One of the things that Sabena did, other than fly people back and forth to Brussels, was to provide repair and technical services to other airlines.  One of those was Sudan Airways, which originated a wire transfer of $360,500 to pay Sabena.  One day before the wire transfer, on November 3, 1997, President Clinton blocked the assets of the government of Sudan, including those of Sudan Airways.  So when the wire from Sudan Airway’s bank hit Bankers Trust in New York on November 4 on its way to Sabena’s bank in Belgium, Banker’s Trust blocked the transfer and put the funds in a blocked account where they sat for more than a decade.

In 2009 Sabena requested that OFAC unblock the funds. In 2012, OFAC issued a license to Banker’s Trust (by then Deutsche Bank) to release the funds. The receivers for Sabena were doing a happy dance over getting the license from OFAC when their celebration was abruptly cut short.  Deutsche Bank relied on the license Sabena obtained and sent the funds not to Sabena’s bank but to Sudan Airways bank.  It’s something like renting a hall and a band for a party and then not being allowed to attend but rather forced to watch through the windows as your guests eat all your food and drink all your champagne.

So the receivers for Sabena decided to get even: they sued Deutsche Bank for not sending the money to them. But poor Sabena just can’t get a break.  On July 14, a New York appeals court dismissed the Sabena complaint and upheld the return of the unblocked funds to Sudan Airways.

To get there, the appeals court relied on Article 4A of the Uniform Commercial Code that governs fund transfers.  Specifically the court relied on two provisions.  First, it relied on section 4A-212, which says that an intermediary bank, like Bankers Trust, has no liability to the beneficiary of the funds transfer.  Second, it relied on section 4A-402 which requires the intermediary bank to return to the sender any uncompleted funds transfer.  Once the funds were blocked, then the transfer order was cancelled under section 4A-211(d) five days after the intermediary bank received a transfer request and did not execute it.  And once cancelled, then section 4A-402(d) requires the funds to go back to the sender.

The moral of the story is this: intended recipients of blocked fund transfers should not waste their time trying to get an unblocking license.

Photo Credit: Sabena Airbus A321-211 by Aero Icarus [CC-BY-SA-2.0 (http://creativecommons.org/licenses/by-sa/2.0)], via Flickr https://flic.kr/p/8PJXJn [cropped and color processed]. Copyright 2010 Aero Icarus.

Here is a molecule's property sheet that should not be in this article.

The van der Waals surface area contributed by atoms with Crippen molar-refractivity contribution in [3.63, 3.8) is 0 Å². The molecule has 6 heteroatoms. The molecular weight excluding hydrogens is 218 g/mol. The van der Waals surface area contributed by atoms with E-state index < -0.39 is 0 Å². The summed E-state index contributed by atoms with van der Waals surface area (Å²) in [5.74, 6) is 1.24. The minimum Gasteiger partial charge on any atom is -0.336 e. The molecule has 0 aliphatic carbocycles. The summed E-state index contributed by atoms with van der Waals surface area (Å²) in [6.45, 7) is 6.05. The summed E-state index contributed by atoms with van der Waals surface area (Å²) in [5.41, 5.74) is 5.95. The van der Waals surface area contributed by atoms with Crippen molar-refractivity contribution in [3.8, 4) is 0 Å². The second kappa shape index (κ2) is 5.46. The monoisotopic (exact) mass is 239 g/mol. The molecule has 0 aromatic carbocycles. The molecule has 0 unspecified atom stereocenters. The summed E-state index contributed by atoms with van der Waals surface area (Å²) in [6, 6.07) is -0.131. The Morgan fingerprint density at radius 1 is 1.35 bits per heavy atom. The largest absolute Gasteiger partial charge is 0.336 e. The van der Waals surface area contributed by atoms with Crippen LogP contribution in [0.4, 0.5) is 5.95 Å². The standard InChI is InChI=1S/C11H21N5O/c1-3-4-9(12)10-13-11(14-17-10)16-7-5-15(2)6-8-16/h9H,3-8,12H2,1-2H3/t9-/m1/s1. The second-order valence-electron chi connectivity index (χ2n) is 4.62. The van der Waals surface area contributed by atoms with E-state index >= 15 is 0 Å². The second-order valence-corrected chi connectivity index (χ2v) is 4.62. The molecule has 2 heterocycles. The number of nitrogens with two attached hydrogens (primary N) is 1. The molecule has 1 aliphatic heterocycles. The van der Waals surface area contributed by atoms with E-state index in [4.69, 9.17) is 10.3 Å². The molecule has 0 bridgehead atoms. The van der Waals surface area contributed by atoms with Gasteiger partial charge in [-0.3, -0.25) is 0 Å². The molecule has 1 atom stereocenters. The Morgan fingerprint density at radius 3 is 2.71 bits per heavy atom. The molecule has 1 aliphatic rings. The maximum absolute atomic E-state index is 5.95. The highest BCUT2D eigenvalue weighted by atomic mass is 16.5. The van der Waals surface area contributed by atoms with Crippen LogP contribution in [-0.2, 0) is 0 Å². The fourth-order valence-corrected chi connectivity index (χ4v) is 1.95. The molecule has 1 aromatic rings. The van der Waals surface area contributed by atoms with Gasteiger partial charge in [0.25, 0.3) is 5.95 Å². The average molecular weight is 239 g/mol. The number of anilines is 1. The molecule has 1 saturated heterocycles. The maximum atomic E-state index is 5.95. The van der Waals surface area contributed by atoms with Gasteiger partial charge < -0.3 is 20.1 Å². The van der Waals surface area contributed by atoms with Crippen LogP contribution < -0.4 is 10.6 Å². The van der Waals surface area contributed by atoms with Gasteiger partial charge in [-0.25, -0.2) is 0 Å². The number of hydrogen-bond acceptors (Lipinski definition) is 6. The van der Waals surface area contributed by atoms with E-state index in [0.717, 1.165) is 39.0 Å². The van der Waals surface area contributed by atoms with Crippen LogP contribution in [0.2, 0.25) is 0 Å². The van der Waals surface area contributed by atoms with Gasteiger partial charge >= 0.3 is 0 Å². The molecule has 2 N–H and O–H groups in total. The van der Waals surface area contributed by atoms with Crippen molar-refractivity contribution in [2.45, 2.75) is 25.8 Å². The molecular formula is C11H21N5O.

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Banks and Marketplace Lenders Absorb a Blow Under the Supreme Court’s Refusal to Hear Madden v. Midland Funding, LLC

Editor’s Note:  Our great friends at BankBryanCave, one of the top blogs out there for banking, regulatory, financial institution M&A, and related banking matters, allowed us to cross-post this compelling post on the impact of  the Supreme Court’s denial of cert of the 2nd Circuit’s decision in Madden.  We think this is pretty important stuff, especially for parties in the consumer debt secondary market.  

In a blow to banks and the marketplace lending industry, on June 27, 2016, the U.S. Supreme Court denied the petition by Midland Funding to hear the case Midland Funding, LLC v. Madden (No. 15-610).  That case involves a debt-collection firm that bought charged-off credit card debt from a national bank.  The borrower’s legal team argued that a buyer of the debt was subject to New York interest rate caps even though the seller of the debt, a national bank, was exempt from those state law rate caps due to preemption under Section 85 the National Bank Act.  The borrower won on this startling argument in the 2nd Circuit Court of Appeals (the 2nd Circuit’s opinion is here) and the debt collector appealed to the Supreme Court.  The Office of the Comptroller of the Currency (the regulator for national banks), the U.S. Solicitor General, and various stakeholders in the banking and lending industries vigorously argued that the 2nd Circuit’s decision contravened established law.  (Links to the petition, various amicus briefs, and the like can be found here.)  The fear was that, if preemption strips loans of their usury-exempt status when the loans are sold, then banks’ ability to sell consumer loans, including the common practice of banks originating and quickly selling those loans to investors and marketplace lenders, would be significantly limited, if not curtailed.

The Supreme Court denied the debt collector’s appeal without explanation, which means the 2nd Circuit’s ruling is binding law in that Circuit, which includes New York, Connecticut and Vermont. However, the 2nd Circuit’s ruling is not the law outside of the 2nd Circuit.